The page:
Walking a Mile in the Customer’s Shoes

Charlene Oldham Foresight, Guest Post Leave a Comment

Jeff Grayson, Intrawest Chief Information Officer, explains how to make business thrive through focusing on the customer experience.

By Charlene Oldham

Intrawest Chief Information Officer Jeff Grayson was snowboarding at the company’s Steamboat Ski and Resort while his wife took a private lesson and the couple’s two children were in ski school sessions. After their active morning, the family wanted to find the best, least crowded restaurant on the mountain to reconnect and relax over lunch when Grayson realized he had no idea how to evaluate their options.

“Aside from knowing which restaurants were most crowded, I didn’t even know what all the   restaurants were on the mountain,” he said.

Another Intrawest executive had suggested some sort of mobile restaurant app at one of the company’s collaborative meetings. This first-hand experience at Steamboat helped the Grayson understand how they might execute the idea once he was off the mountain and back in the office at the Denver-based mountain resort and adventure firm, which he joined in 2012.

“The opportunities you see for technology when you experience the brand the way a customer does are very important,” Grayson said. “Just going deep into the technology, I don’t think would have gotten me there.”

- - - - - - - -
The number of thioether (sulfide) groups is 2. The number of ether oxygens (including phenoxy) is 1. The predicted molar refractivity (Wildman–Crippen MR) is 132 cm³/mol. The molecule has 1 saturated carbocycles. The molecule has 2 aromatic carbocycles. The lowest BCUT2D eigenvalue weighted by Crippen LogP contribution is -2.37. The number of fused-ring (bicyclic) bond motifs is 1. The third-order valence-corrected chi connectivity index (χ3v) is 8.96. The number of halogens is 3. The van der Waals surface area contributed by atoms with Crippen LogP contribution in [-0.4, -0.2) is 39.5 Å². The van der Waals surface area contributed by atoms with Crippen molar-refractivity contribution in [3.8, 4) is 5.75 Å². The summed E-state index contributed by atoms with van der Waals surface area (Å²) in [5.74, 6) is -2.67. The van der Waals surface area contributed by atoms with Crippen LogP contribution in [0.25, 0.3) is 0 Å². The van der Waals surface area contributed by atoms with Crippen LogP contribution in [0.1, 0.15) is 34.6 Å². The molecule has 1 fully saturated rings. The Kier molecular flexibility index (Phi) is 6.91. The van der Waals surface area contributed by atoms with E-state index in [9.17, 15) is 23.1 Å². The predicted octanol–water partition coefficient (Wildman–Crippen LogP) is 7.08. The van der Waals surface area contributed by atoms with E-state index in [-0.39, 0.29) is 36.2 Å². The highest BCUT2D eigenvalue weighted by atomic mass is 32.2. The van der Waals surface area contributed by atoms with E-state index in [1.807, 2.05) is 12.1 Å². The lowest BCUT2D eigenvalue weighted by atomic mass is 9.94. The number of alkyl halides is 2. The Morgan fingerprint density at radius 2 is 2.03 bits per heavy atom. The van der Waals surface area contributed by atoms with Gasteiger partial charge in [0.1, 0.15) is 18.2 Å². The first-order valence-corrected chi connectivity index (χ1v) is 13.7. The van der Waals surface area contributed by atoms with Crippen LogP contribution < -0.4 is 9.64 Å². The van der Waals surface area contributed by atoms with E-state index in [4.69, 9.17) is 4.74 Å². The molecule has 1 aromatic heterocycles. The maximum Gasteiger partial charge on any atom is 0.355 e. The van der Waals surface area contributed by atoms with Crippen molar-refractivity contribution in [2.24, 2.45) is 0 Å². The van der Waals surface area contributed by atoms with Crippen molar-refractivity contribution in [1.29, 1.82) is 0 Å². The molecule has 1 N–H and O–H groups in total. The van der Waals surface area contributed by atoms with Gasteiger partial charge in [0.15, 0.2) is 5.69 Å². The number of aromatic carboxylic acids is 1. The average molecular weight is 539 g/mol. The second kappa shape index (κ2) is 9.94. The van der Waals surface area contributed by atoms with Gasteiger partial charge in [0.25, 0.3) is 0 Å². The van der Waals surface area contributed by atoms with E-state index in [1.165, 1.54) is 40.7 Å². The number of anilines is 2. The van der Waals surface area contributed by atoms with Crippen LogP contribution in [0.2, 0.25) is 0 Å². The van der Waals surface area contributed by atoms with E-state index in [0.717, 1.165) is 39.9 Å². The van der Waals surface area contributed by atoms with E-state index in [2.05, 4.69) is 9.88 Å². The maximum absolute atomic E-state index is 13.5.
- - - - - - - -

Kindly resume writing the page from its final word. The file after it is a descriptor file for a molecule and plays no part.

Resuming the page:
Focus on Communication and Collaboration

The experience exemplifies Grayson’s approach to being a CIO in that it allowed him to collaborate with other company executives on a technology-based innovation that could improve guests’ experiences, and possibly, the company’s bottom line.

“First and foremost, it’s really business strategy and not just technology strategy,” he said of his team’s targets. “Our team goals start with the company’s goals, and I spend a lot of time with the CEO aligning those.”

Other teams within the company also set strategy based on Intrawest’s overarching goals. For Grayson, that top-level communication is crucial to ensure the technology team isn’t simply reacting to requests and responding to emergencies. It also helps avoid the frustration that comes with working on a technical project only to see everything change after the next executive meeting.   

“Even if you’re an agile shop, it’s important to have a roadmap in the direction you’re going, and it’s important to be thinking 12, 24, 36 months out to varying degrees of specificity and precision to make sure your team is not reactive, but proactive,” he said.

Mapping a Clear Course for Guests, Employees

Visiting Intrawest’s resorts with his family, which includes a 3-year-old and a five-year-old, gave Grayson a clear route to understanding the customer experience. From there, he reflects on how technology can make that roadmap a little easier to follow for the average guest, who may spend several hours after arriving at a resort renting equipment, arranging for lift tickets and scheduling classes before making it to the mountain.